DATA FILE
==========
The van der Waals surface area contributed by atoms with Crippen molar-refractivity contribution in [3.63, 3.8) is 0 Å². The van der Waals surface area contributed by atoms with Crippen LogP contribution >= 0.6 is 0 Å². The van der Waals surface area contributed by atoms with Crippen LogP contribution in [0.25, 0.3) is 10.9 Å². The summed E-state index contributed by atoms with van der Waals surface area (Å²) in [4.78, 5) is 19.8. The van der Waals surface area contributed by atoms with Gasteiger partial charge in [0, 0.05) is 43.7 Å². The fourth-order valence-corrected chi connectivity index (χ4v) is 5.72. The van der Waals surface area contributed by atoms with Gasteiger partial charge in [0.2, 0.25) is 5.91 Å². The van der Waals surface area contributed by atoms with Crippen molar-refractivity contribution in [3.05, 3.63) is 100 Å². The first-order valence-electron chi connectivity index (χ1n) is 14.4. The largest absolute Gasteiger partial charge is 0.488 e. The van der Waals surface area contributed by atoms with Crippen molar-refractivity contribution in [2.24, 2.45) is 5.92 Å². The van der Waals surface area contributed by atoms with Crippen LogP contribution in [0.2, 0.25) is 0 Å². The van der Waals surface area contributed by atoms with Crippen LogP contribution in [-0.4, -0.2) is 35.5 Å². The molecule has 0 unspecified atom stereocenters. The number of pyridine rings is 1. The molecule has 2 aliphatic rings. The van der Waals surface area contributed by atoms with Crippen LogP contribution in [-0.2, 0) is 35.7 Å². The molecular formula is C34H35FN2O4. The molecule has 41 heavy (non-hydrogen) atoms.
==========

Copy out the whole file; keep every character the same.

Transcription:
The van der Waals surface area contributed by atoms with Crippen molar-refractivity contribution in [3.63, 3.8) is 0 Å². The van der Waals surface area contributed by atoms with Crippen LogP contribution >= 0.6 is 0 Å². The van der Waals surface area contributed by atoms with Crippen LogP contribution in [0.25, 0.3) is 10.9 Å². The summed E-state index contributed by atoms with van der Waals surface area (Å²) in [4.78, 5) is 19.8. The van der Waals surface area contributed by atoms with Gasteiger partial charge in [0, 0.05) is 43.7 Å². The fourth-order valence-corrected chi connectivity index (χ4v) is 5.72. The van der Waals surface area contributed by atoms with Gasteiger partial charge in [0.2, 0.25) is 5.91 Å². The van der Waals surface area contributed by atoms with Crippen molar-refractivity contribution in [3.05, 3.63) is 100 Å². The first-order valence-electron chi connectivity index (χ1n) is 14.4. The largest absolute Gasteiger partial charge is 0.488 e. The van der Waals surface area contributed by atoms with Crippen molar-refractivity contribution in [2.24, 2.45) is 5.92 Å². The van der Waals surface area contributed by atoms with Crippen LogP contribution in [0.2, 0.25) is 0 Å². The van der Waals surface area contributed by atoms with Crippen LogP contribution in [-0.4, -0.2) is 35.5 Å². The molecule has 0 unspecified atom stereocenters. The number of pyridine rings is 1. The molecule has 2 aliphatic rings. The van der Waals surface area contributed by atoms with Crippen LogP contribution in [-0.2, 0) is 35.7 Å². The molecular formula is C34H35FN2O4. The molecule has 41 heavy (non-hydrogen) atoms.